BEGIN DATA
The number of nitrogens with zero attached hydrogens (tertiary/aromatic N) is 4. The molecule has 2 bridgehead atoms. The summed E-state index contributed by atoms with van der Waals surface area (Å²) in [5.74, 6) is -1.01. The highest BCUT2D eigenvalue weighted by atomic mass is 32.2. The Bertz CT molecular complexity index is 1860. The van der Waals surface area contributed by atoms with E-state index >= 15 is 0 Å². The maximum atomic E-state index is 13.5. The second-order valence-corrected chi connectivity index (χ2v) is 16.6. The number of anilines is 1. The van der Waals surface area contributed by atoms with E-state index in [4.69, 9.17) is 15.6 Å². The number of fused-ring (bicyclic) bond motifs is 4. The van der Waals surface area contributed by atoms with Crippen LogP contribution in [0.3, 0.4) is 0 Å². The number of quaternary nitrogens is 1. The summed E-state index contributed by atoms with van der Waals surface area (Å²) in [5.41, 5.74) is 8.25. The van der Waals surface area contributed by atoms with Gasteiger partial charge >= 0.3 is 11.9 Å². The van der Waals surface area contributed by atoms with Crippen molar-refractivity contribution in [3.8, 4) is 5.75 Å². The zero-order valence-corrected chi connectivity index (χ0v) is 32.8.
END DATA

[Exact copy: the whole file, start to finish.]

The number of nitrogens with zero attached hydrogens (tertiary/aromatic N) is 4. The molecule has 2 bridgehead atoms. The summed E-state index contributed by atoms with van der Waals surface area (Å²) in [5.74, 6) is -1.01. The highest BCUT2D eigenvalue weighted by atomic mass is 32.2. The Bertz CT molecular complexity index is 1860. The van der Waals surface area contributed by atoms with E-state index >= 15 is 0 Å². The maximum atomic E-state index is 13.5. The second-order valence-corrected chi connectivity index (χ2v) is 16.6. The number of anilines is 1. The van der Waals surface area contributed by atoms with E-state index in [4.69, 9.17) is 15.6 Å². The number of fused-ring (bicyclic) bond motifs is 4. The van der Waals surface area contributed by atoms with Crippen LogP contribution in [0.3, 0.4) is 0 Å². The number of quaternary nitrogens is 1. The summed E-state index contributed by atoms with van der Waals surface area (Å²) in [5.41, 5.74) is 8.25. The van der Waals surface area contributed by atoms with Gasteiger partial charge >= 0.3 is 11.9 Å². The van der Waals surface area contributed by atoms with Crippen molar-refractivity contribution in [3.8, 4) is 5.75 Å². The zero-order valence-corrected chi connectivity index (χ0v) is 32.8.